Achievements as a Force For Good


“Is it my turn to talk? Alright cool. H…hi, everyone, my name’s Michael, and I’m a reformed achievement addict.”

Achievement addicts, or as they’re sometimes pejoratively known, “score-whores”, are people who obsessively seek out achievements in games, usually on the Xbox line of consoles. Some people who had it way worse than me would buy crappy games purely on the knowledge that they offered easy achievements.

For me, it wasn’t like that, though. Generally speaking, I only played the games I wanted to play, with the exception of some free advergames (I show my relatively high Doritos Crash Course score in shame, although that game kinda wasn’t awful). For me, getting achievements was a way to show mastery of a game, to show appreciation. It was a measure of how much of that game I had truly explored.

I’ve since broken out of my achievement hunting habit, thanks to two reasons. One, I started playing on consoles with, frankly, worse achievement architectures, such as my PS4, as well as on Steam. Two, I realized that most achievement lists were poorly designed, and did not comprise a full representation of a game’s contents, and thus, their value to me decreased.

Looking back over my achievement list, I have quite a few regrets. Grinding out the multiplayer in Bioshock 2 and Red Faction Guerilla was maddening. Looking at the achievement lists for the first 3 Gears of War games still gives me haunting flashbacks. But there were other games whose achievements actually probably led to me having more fun.

Take, for example, “The One Free Bullet” from Half Life 2: Episode 1. This achievement required you to beat the entire episode using only a single bullet, which had to be used to unlock a gate near the beginning of the game. This forces you to play the entire game using the Gravity Gun, the crowbar, and explosives, which is actually quite a bit of fun. And while carrying that little garden gnome around Half Life 2: Episode 2 was terrible, give me a bit more of a robust inventory system, and three friends, and I had a blast doing the exact same thing for “Guardin’ Gnome” in Left 4 Dead 2.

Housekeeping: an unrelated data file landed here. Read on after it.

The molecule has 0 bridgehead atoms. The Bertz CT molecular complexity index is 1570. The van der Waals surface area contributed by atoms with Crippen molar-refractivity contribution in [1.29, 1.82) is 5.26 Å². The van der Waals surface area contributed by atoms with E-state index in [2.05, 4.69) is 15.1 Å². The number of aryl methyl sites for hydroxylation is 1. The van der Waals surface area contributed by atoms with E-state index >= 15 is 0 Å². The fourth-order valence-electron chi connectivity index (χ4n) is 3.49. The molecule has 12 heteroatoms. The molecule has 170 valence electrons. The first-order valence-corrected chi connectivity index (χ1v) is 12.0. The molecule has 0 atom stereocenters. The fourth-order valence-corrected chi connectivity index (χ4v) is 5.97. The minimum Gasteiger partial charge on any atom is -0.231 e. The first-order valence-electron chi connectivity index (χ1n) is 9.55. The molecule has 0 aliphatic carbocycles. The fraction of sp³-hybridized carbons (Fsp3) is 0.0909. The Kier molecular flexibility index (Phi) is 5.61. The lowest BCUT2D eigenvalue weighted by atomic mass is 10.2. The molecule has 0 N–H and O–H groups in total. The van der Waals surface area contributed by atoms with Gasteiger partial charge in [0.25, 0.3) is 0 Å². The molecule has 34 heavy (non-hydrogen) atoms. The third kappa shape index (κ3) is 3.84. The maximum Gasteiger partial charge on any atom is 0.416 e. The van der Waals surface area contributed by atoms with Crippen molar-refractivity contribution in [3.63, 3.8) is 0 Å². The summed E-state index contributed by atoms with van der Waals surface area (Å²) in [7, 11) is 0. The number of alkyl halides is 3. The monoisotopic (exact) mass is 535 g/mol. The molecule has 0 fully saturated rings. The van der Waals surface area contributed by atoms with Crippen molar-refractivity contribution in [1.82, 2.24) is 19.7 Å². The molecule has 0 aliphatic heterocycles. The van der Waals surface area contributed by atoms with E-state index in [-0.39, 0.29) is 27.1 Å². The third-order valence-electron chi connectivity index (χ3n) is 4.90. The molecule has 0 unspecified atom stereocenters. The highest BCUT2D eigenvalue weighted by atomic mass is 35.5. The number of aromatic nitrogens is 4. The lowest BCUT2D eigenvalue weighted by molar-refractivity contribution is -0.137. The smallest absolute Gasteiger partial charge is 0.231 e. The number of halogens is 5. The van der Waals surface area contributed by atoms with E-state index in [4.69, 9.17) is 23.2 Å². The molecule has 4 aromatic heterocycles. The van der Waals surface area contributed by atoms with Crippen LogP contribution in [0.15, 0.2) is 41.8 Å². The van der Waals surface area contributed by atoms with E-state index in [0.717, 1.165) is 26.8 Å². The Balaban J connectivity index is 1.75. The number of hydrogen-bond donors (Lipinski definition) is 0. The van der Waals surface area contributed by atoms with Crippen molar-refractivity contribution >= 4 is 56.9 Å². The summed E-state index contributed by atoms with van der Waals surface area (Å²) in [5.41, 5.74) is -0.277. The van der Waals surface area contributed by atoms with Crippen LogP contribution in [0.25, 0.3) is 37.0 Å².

Probably because that game lets you bludgeon zombies to death with the gnome.

In fact, looking over my achievements, all the ones I really look back at with fondness are the ones that forced me, or at least encouraged me, to mix up my playstyles. Looking over the Fallout: New Vegas achievements reminds me how a subset of those achievements inspired me to play my favorite character: Carl, the brutish Legionnaire who liked hitting stuff with clubs and gambling. Halo 3 ODST was a lot more fun on Legendary, I mode I normally never play, but did for the achievement. Trying to engineer situations for “Flippin’ Crazy” and “Global Impact” in Crackdown had me maximizing all of those games’ systems.

This, I think, is the real power of achievements. By simply existing, they can imply a way of playing the game that isn’t obvious in the game, and serve as a nice way of signposting these strategies without having something extremely obvious in the game (“Try killing those guys without shooting!” a random NPC screams). Since they’re not in the game, players don’t miss out on mechanical benefits for not doing them, they’re just little suggestions, little nudges towards an idea.


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